Raptors at Sherborne

The Sherborne Park Estate is a haven for birds of prey – also known as raptors. The variety of habitats on the estate mean that different species can be seen in different locations, and wherever you are the chances are high that you’re being watched by a pair of powerful eyes. Look up at the sky anywhere on the estate and you’re likely to see buzzards or kites soaring overhead.

Making a home

The reason that raptors do so well here is largely down to the way the land is managed by our ranger team and tenant farmers. Trees are maintained across the estate, which together with quiet agricultural outbuilding provide plenty of nesting sites for birds.

Areas of woodland and rough grassland provide homes for small mammals such as mice, rabbits and squirrels, which in turn become prey for the raptors. They’ll also eat frogs, toads and large insects such as mayflies, which are all plentiful in the waterways on the estate.  This varied and abundant ecosystem means that the estate can support a good number of predators.

Countryside Manager Simon Nicholas said: “We’ve identified eight species of resident raptors on the estate, We also get visiting birds who come to the estate on their way elsewhere – once I saw an osprey fly-past!

Over the winter there's always the chance of a Peregrine, Short Eared Owl or Hen Harrier"

So far team have found a number of pairs of barn owls, tawny owls, little owls and buzzards breeding on the estate, as well as several pairs of red kites, kestrels, hobbies, sparrowhawks and ravens.

Sherborne's diverse habitats support many different wildlife species
Waterfowl on the Broadwater
Sherborne's diverse habitats support many different wildlife species

Monitoring numbers

Monitoring Sherborne’s raptor populations helps us to know which types of birds are in the area, and what kind of work we need to do to help them thrive. Ranger Anna Field said: “We’ve been working with Gloucestershire Wildlife Trust to install barn owl boxes and to ring the young owlets for a couple of years now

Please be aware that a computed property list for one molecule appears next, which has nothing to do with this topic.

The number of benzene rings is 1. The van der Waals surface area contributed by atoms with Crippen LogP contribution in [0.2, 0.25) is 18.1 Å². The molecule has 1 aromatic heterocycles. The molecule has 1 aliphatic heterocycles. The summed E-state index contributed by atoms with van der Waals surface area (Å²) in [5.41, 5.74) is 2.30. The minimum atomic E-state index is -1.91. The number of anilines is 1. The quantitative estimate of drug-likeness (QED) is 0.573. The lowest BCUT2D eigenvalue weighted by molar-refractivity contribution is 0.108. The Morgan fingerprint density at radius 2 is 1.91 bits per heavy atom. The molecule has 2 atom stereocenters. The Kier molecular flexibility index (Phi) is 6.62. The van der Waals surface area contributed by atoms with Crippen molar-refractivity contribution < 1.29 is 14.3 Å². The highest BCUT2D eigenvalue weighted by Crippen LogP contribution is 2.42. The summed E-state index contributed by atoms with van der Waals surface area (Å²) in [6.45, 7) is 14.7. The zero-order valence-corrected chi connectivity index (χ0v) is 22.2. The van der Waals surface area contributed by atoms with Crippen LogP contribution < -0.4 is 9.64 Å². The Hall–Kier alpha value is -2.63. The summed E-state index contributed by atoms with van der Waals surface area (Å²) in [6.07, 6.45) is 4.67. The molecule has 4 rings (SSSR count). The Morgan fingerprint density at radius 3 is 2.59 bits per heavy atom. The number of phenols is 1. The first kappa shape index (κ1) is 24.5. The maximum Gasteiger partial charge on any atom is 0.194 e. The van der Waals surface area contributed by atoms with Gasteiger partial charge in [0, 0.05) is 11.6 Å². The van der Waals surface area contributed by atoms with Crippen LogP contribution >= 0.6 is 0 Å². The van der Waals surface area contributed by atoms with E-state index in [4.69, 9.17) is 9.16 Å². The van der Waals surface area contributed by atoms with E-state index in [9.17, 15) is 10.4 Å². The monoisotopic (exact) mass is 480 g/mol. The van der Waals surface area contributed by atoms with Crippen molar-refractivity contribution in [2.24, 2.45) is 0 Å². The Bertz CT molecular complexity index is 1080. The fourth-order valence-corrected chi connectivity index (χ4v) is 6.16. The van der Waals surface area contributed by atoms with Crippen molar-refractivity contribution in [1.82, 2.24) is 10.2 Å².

“Ringing allows us to track survival rates and geographical dispersal of the birds, and we have plans to extend this form of tagging to other raptor species on the estate.

“We also collect pellets (droppings) which provide information about a bird’s diet. This allows us to track changes over time and through different seasons.”

By working with partner organisations such as Gloucestershire Wildlife Trust and the British Trust for Ornithology, we can share our findings and contribute to best practice on how to support these bird populations.

Raptor highlights at Sherborne
A barn owl in flight

Barn owls

Barn owls are best seen at dusk, hovering over field margins and rough grassland. They are known as the ghost-bird for a reason: they almost seem translucent or glow soft white in the half-light. Their bodies appear very front-heavy, tapering from their big round head to a slender back end with a rounded tail that stabilises them whilst hovering. Their wings are very broad, but the specialised feathers and also the downy feathers on the legs and wings mean that they hardly make a sound when flying - useful for hunting small mammals with good hearing.

Buzzard

Buzzards

Buzzards are now the most common bird of prey in the UK. They are one of the larger species, with broad wings and a short neck and fan-like tail. You’ll often see them soaring over wooded hillsides and fields in fine weather, and might hear their plaintive, mewing call that sounds slightly like a cat.

Close picture of hobby taking a mayfly on the wing

Hobbies

Hobbies are the classic ‘falcon’ shape with long pointed wings, but they’re quite small compared to other birds of prey - in fact they can look like small peregrine falcons. They will occasionally hunt on the ground but most of their prey is caught ‘on the wing’, with their agility and rapid acceleration allowing them to chase down big insects and small birds such as swallows and martins.

red kite

Red Kites

Adult kites are pretty big compared to other birds of prey. They have a ‘M’ or bow shape to their wings and a deeply forked tail. Their wing-beats can appear laboured or lazy and when they soar their wing feathers form wonderful broad ‘fingers’. They also have distinctive white markings on their wings.